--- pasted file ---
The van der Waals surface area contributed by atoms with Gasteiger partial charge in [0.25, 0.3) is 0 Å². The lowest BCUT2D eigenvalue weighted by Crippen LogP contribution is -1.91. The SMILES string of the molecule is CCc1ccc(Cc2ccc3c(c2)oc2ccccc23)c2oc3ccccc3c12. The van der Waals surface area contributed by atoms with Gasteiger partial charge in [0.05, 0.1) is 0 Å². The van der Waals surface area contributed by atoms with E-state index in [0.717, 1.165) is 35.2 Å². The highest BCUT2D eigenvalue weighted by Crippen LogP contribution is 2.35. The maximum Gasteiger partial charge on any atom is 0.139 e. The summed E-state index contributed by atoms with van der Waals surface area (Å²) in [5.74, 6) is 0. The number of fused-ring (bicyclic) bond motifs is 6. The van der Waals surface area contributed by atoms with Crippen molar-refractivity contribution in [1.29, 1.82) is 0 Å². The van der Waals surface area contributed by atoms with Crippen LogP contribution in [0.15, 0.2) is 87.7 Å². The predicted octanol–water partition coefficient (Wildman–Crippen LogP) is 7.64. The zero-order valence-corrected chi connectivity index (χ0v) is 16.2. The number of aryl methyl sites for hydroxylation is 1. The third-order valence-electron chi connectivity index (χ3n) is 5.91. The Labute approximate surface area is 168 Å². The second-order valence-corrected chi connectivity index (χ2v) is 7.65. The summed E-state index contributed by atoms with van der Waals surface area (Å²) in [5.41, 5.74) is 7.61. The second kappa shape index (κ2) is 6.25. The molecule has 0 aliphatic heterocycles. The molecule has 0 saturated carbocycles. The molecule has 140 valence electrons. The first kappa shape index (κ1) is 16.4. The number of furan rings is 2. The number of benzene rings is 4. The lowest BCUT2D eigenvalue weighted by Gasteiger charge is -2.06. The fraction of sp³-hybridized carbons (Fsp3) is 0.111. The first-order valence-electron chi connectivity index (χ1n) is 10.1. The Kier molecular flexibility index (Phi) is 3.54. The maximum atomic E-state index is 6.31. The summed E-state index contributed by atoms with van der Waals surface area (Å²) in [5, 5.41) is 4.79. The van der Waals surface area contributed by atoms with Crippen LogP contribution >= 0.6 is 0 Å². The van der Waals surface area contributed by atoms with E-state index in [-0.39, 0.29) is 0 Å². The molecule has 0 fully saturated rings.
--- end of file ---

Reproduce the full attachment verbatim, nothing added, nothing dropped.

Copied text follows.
The van der Waals surface area contributed by atoms with Gasteiger partial charge in [0.25, 0.3) is 0 Å². The lowest BCUT2D eigenvalue weighted by Crippen LogP contribution is -1.91. The SMILES string of the molecule is CCc1ccc(Cc2ccc3c(c2)oc2ccccc23)c2oc3ccccc3c12. The van der Waals surface area contributed by atoms with Gasteiger partial charge in [0.05, 0.1) is 0 Å². The van der Waals surface area contributed by atoms with E-state index in [0.717, 1.165) is 35.2 Å². The highest BCUT2D eigenvalue weighted by Crippen LogP contribution is 2.35. The maximum Gasteiger partial charge on any atom is 0.139 e. The summed E-state index contributed by atoms with van der Waals surface area (Å²) in [5.74, 6) is 0. The number of fused-ring (bicyclic) bond motifs is 6. The van der Waals surface area contributed by atoms with Crippen molar-refractivity contribution in [1.29, 1.82) is 0 Å². The van der Waals surface area contributed by atoms with Crippen LogP contribution in [0.15, 0.2) is 87.7 Å². The predicted octanol–water partition coefficient (Wildman–Crippen LogP) is 7.64. The zero-order valence-corrected chi connectivity index (χ0v) is 16.2. The number of aryl methyl sites for hydroxylation is 1. The third-order valence-electron chi connectivity index (χ3n) is 5.91. The Labute approximate surface area is 168 Å². The second-order valence-corrected chi connectivity index (χ2v) is 7.65. The summed E-state index contributed by atoms with van der Waals surface area (Å²) in [5.41, 5.74) is 7.61. The second kappa shape index (κ2) is 6.25. The molecule has 0 aliphatic heterocycles. The molecule has 0 saturated carbocycles. The molecule has 140 valence electrons. The first kappa shape index (κ1) is 16.4. The number of furan rings is 2. The number of benzene rings is 4. The lowest BCUT2D eigenvalue weighted by Gasteiger charge is -2.06. The fraction of sp³-hybridized carbons (Fsp3) is 0.111. The first-order valence-electron chi connectivity index (χ1n) is 10.1. The Kier molecular flexibility index (Phi) is 3.54. The maximum atomic E-state index is 6.31. The summed E-state index contributed by atoms with van der Waals surface area (Å²) in [5, 5.41) is 4.79. The van der Waals surface area contributed by atoms with Crippen LogP contribution >= 0.6 is 0 Å². The van der Waals surface area contributed by atoms with E-state index in [-0.39, 0.29) is 0 Å². The molecule has 0 fully saturated rings.